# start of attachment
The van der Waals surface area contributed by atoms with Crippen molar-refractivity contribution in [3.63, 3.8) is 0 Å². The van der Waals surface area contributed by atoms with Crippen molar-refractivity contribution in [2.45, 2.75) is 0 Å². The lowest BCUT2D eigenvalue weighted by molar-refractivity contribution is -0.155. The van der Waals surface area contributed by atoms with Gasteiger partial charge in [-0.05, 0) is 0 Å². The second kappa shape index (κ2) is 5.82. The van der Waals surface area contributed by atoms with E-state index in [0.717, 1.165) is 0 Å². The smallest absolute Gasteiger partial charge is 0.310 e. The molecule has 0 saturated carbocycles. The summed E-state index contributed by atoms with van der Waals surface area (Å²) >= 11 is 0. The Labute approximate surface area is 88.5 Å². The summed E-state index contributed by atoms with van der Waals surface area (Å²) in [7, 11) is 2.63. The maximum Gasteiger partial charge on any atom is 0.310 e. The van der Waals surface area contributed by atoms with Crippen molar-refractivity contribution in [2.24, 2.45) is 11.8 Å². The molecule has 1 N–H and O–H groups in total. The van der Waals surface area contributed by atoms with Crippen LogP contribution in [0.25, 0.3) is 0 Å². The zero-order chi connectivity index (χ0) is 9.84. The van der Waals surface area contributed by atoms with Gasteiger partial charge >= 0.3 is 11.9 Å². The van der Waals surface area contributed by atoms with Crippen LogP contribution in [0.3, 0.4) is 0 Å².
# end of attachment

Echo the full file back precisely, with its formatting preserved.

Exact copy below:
The van der Waals surface area contributed by atoms with Crippen molar-refractivity contribution in [3.63, 3.8) is 0 Å². The van der Waals surface area contributed by atoms with Crippen molar-refractivity contribution in [2.45, 2.75) is 0 Å². The lowest BCUT2D eigenvalue weighted by molar-refractivity contribution is -0.155. The van der Waals surface area contributed by atoms with Gasteiger partial charge in [-0.05, 0) is 0 Å². The second kappa shape index (κ2) is 5.82. The van der Waals surface area contributed by atoms with E-state index in [0.717, 1.165) is 0 Å². The smallest absolute Gasteiger partial charge is 0.310 e. The molecule has 0 saturated carbocycles. The summed E-state index contributed by atoms with van der Waals surface area (Å²) >= 11 is 0. The Labute approximate surface area is 88.5 Å². The summed E-state index contributed by atoms with van der Waals surface area (Å²) in [7, 11) is 2.63. The maximum Gasteiger partial charge on any atom is 0.310 e. The van der Waals surface area contributed by atoms with Crippen molar-refractivity contribution in [2.24, 2.45) is 11.8 Å². The molecule has 1 N–H and O–H groups in total. The van der Waals surface area contributed by atoms with Crippen LogP contribution in [0.25, 0.3) is 0 Å². The zero-order chi connectivity index (χ0) is 9.84. The van der Waals surface area contributed by atoms with Gasteiger partial charge >= 0.3 is 11.9 Å². The van der Waals surface area contributed by atoms with Crippen LogP contribution in [0.3, 0.4) is 0 Å².